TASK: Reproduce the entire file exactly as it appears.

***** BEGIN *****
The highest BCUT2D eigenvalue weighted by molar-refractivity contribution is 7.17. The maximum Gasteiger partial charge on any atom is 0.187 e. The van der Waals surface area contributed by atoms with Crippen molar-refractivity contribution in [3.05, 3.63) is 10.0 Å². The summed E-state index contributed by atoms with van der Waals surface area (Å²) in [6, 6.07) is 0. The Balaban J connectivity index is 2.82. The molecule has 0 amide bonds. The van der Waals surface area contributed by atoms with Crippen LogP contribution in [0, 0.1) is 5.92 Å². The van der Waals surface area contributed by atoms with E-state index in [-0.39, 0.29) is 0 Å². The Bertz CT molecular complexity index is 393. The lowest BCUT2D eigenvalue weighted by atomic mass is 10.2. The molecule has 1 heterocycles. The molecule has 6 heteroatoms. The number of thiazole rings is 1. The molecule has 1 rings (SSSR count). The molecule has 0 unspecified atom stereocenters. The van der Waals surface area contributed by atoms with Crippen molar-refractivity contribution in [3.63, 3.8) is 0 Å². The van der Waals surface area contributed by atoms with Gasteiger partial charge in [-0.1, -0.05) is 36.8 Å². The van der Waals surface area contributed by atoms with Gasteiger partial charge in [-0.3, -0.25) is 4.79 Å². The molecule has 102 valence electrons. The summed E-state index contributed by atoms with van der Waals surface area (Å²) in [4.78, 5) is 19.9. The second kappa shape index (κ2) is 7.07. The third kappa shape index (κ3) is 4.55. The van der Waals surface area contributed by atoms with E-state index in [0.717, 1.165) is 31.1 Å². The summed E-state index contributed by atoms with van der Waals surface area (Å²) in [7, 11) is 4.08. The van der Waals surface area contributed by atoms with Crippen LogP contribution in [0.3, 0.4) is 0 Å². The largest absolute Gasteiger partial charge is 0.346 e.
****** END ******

The highest BCUT2D eigenvalue weighted by molar-refractivity contribution is 7.17. The maximum Gasteiger partial charge on any atom is 0.187 e. The van der Waals surface area contributed by atoms with Crippen molar-refractivity contribution in [3.05, 3.63) is 10.0 Å². The summed E-state index contributed by atoms with van der Waals surface area (Å²) in [6, 6.07) is 0. The Balaban J connectivity index is 2.82. The molecule has 0 amide bonds. The van der Waals surface area contributed by atoms with Crippen LogP contribution in [0, 0.1) is 5.92 Å². The van der Waals surface area contributed by atoms with E-state index in [-0.39, 0.29) is 0 Å². The Bertz CT molecular complexity index is 393. The lowest BCUT2D eigenvalue weighted by atomic mass is 10.2. The molecule has 1 heterocycles. The molecule has 6 heteroatoms. The number of thiazole rings is 1. The molecule has 1 rings (SSSR count). The molecule has 0 unspecified atom stereocenters. The van der Waals surface area contributed by atoms with Crippen molar-refractivity contribution in [3.63, 3.8) is 0 Å². The van der Waals surface area contributed by atoms with Gasteiger partial charge in [-0.1, -0.05) is 36.8 Å². The van der Waals surface area contributed by atoms with Gasteiger partial charge in [-0.3, -0.25) is 4.79 Å². The molecule has 102 valence electrons. The summed E-state index contributed by atoms with van der Waals surface area (Å²) in [4.78, 5) is 19.9. The second kappa shape index (κ2) is 7.07. The third kappa shape index (κ3) is 4.55. The van der Waals surface area contributed by atoms with E-state index in [0.717, 1.165) is 31.1 Å². The summed E-state index contributed by atoms with van der Waals surface area (Å²) in [7, 11) is 4.08. The van der Waals surface area contributed by atoms with Crippen LogP contribution in [0.3, 0.4) is 0 Å². The largest absolute Gasteiger partial charge is 0.346 e.